25. Kermanizadeh A, Chauché C, Brown DM, Loft S, Møller P. The role of intracellular redox imbalance in nanomaterial induced cellular damage and genotoxicity: a review. Environ Mol Mutagen. 2015;56(2):111–124. doi:10.1002/em.21926
26. Lee KH, Jeong D. Bimodal actions of selenium essential for antioxidant and toxic pro-oxidant activities: the selenium paradox (Review). Mol Med Rep. 2012;5(2):299–304. doi:10.3892/mmr.2011.651
27. Forceville X. Seleno-enzymes and seleno-compounds: the two faces of selenium. Crit Care. 2006;10(6):180–181. doi:10.1186/cc5109
28. Brozmanová J, Mániková D, Vlčková V, Chovanec M. Selenium: a double-edged sword for defense and offence in cancer. Arch Toxicol. 2010;84(12):919–938. doi:10.1007/s00204-010-0595-8
29. Letavayová L, Vlčková V, Brozmanová J. Selenium: from cancer prevention to DNA damage. Toxicology. 2006;227(1–2):1–14. doi:10.1016/j.tox.2006.07.017
30. Chen T, Wong YS. Selenocystine induces reactive oxygen species-mediated apoptosis in human cancer cells. Biomed Pharmacother. 2009;63(2):105–113. doi:10.1016/j.biopha.2008.03.009
31. Liao S, Shi D, Clemons-Chevis CL, et al. Protective role of selenium on aflatoxin B1-induced hepatic dysfunction and apoptosis of liver in ducklings. Biol Trace Elem Res. 2014;162(1–3):296–301. doi:10.1007/s12011-014-0131-4
32. Amin KA, Hashem KS, Alshehri FS, Awad ST, Hassan MS. Antioxidant and hepatoprotective efficiency of selenium nanoparticles against acetaminophen-induced hepatic damage. Biol Trace Elem Res. 2017;175(1):136–145. doi:10.1007/s12011-016-0748-6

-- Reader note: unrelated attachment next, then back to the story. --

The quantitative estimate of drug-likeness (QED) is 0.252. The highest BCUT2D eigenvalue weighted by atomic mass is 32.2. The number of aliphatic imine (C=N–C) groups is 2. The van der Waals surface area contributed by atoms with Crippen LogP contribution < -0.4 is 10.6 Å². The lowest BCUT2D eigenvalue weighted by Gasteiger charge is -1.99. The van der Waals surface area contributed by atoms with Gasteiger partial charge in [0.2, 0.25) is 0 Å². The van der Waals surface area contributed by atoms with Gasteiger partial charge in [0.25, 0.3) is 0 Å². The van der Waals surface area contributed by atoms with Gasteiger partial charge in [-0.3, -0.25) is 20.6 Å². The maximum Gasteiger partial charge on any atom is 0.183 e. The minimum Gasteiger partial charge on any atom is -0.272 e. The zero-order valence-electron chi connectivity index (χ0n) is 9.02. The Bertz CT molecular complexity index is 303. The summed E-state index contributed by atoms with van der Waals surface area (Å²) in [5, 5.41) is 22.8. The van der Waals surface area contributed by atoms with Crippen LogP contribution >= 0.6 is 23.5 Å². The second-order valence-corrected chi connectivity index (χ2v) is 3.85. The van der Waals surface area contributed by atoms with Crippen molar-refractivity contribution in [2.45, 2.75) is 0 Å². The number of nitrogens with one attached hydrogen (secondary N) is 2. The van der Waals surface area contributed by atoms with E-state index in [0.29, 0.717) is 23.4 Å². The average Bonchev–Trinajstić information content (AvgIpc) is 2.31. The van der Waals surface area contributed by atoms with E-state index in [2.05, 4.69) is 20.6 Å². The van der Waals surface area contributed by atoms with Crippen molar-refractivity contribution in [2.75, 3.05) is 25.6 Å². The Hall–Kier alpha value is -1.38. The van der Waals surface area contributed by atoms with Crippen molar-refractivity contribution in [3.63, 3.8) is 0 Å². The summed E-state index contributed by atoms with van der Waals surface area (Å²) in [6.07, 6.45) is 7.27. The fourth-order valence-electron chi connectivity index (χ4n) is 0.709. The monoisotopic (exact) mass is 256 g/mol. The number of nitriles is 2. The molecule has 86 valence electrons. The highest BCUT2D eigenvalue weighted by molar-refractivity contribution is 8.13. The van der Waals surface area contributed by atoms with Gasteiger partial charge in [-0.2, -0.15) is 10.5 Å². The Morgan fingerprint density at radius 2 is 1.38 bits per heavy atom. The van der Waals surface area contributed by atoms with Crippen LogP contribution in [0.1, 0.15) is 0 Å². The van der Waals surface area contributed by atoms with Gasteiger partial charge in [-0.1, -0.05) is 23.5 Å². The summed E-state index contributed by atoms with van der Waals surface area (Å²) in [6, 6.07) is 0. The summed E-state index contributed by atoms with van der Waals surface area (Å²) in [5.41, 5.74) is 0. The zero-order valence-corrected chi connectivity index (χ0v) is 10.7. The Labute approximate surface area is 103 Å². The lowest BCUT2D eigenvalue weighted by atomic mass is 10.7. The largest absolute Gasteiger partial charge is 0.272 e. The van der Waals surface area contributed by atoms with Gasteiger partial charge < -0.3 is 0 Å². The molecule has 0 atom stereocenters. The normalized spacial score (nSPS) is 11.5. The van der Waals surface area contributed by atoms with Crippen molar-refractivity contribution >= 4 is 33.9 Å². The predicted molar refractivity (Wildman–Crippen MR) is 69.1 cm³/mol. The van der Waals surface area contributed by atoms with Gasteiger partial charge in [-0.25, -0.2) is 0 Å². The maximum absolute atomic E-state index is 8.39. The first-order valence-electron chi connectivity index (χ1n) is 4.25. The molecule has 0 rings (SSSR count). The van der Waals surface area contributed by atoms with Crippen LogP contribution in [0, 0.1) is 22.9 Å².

33. Frisk P, Yaqob A, Lindh U. Indications of selenium protection against cadmium toxicity in cultured K-562 cells. Sci Total Environ. 2002;296(1–3):189–197. doi:10.1016/S0048-9697(02)00080-3
34. Chen X, Zhu YH, Cheng XY, Zhang ZW, Xu SW. The protection of selenium against cadmium-induced cytotoxicity via the heat shock protein pathway in chicken splenic lymphocytes. Molecules. 2012;17(12):14565–14572. doi:10.3390/molecules171214565
35. Müller TE, Nunes ME, Menezes CC, et al. Sodium selenite prevents paraquat-induced neurotoxicity in zebrafish. Mol Neurobiol. 2017:1–14. doi:10.1007/s12035-017-0441-6.
36. Rzymski T, Milani M, Pike L, et al. Regulation of autophagy by ATF4 in response to severe hypoxia. Oncogene. 2010;29(31):4424–4435. doi:10.1038/onc.2010.191
37. Sciarretta S, Zhai P, Shao D, et al. Activation of NADPH oxidase 4 in the endoplasmic reticulum promotes cardiomyocyte autophagy and survival during energy stress through the protein kinase RNA-activated-like endoplasmic reticulum kinase/eukaryotic initiation factor 2?/activating transcript. Circ Res. 2013;113(11):1253–1264. doi:10.1161/CIRCRESAHA.113.301787
38. Rapti K, Diokmetzidou A, Kloukina I, et al. Opposite effects of catalase and MnSOD ectopic expression on stress induced defects and mortality in the desmin deficient cardiomyopathy model. Free Radic Biol Med. 2017;110:206–218. doi:10.1016/j.freeradbiomed.2017.06.010
39. Rivera RE, Christensen VL, Edens FW, Wineland MJ. Influence of selenium on heat shock protein 70 expression in heat stressed turkey embryos (Meleagris gallopavo). Comp Biochem Physiol - a Mol Integr Physiol. 2005;142(4):427–432. doi:10.1016/j.cbpa.2005.09.006
40. Yan LJ. Pathogenesis of chronic hyperglycemia: from reductive stress to oxidative stress. J Diabetes Res. 2014;2014:1–11. doi:10.1155/2014/137919
41. Narasimhan M, Rajasekaran NS. Reductive potential – a savior turns stressor in protein aggregation cardiomyopathy. Biochim Biophys Acta - Mol Basis Dis. 2015;1852(1):53–60. doi:10.1016/j.bbadis.2014.11.010
42. Handy DE, Loscalzo J. Responses to reductive stress in the cardiovascular system. Free Radic Biol Med. 2017;109:114–124. doi:10.1016/j.freeradbiomed.2016.12.006
This work is published and licensed by Dove Medical Press Limited. The full terms of this license are available at https://www.dovepress.com/terms.php and incorporate the Creative Commons Attribution - Non Commercial (unported, v3.0) License. By accessing the work you hereby accept the Terms. Non-commercial uses of the work are permitted without any further permission from Dove Medical Press Limited, provided the work is properly attributed. For permission for commercial use of this work, please see paragraphs 4.2 and 5 of our Terms.Download Article [PDF]